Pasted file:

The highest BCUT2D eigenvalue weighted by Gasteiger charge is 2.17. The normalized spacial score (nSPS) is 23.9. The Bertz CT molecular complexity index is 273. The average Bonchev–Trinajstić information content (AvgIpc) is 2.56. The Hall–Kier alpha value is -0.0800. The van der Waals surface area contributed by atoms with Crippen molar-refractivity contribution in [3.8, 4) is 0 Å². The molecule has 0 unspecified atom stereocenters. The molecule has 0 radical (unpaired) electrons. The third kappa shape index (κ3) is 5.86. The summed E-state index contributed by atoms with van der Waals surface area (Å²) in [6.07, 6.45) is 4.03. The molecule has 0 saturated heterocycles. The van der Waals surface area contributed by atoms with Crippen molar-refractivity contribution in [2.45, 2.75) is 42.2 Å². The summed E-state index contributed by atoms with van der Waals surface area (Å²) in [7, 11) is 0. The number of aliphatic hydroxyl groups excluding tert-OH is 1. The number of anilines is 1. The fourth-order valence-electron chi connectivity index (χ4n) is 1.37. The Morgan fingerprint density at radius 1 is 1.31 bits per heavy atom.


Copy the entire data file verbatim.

The highest BCUT2D eigenvalue weighted by Gasteiger charge is 2.17. The normalized spacial score (nSPS) is 23.9. The Bertz CT molecular complexity index is 273. The average Bonchev–Trinajstić information content (AvgIpc) is 2.56. The Hall–Kier alpha value is -0.0800. The van der Waals surface area contributed by atoms with Crippen molar-refractivity contribution in [3.8, 4) is 0 Å². The molecule has 0 unspecified atom stereocenters. The molecule has 0 radical (unpaired) electrons. The third kappa shape index (κ3) is 5.86. The summed E-state index contributed by atoms with van der Waals surface area (Å²) in [6.07, 6.45) is 4.03. The molecule has 0 saturated heterocycles. The van der Waals surface area contributed by atoms with Crippen molar-refractivity contribution in [2.45, 2.75) is 42.2 Å². The summed E-state index contributed by atoms with van der Waals surface area (Å²) in [7, 11) is 0. The number of aliphatic hydroxyl groups excluding tert-OH is 1. The number of anilines is 1. The fourth-order valence-electron chi connectivity index (χ4n) is 1.37. The Morgan fingerprint density at radius 1 is 1.31 bits per heavy atom.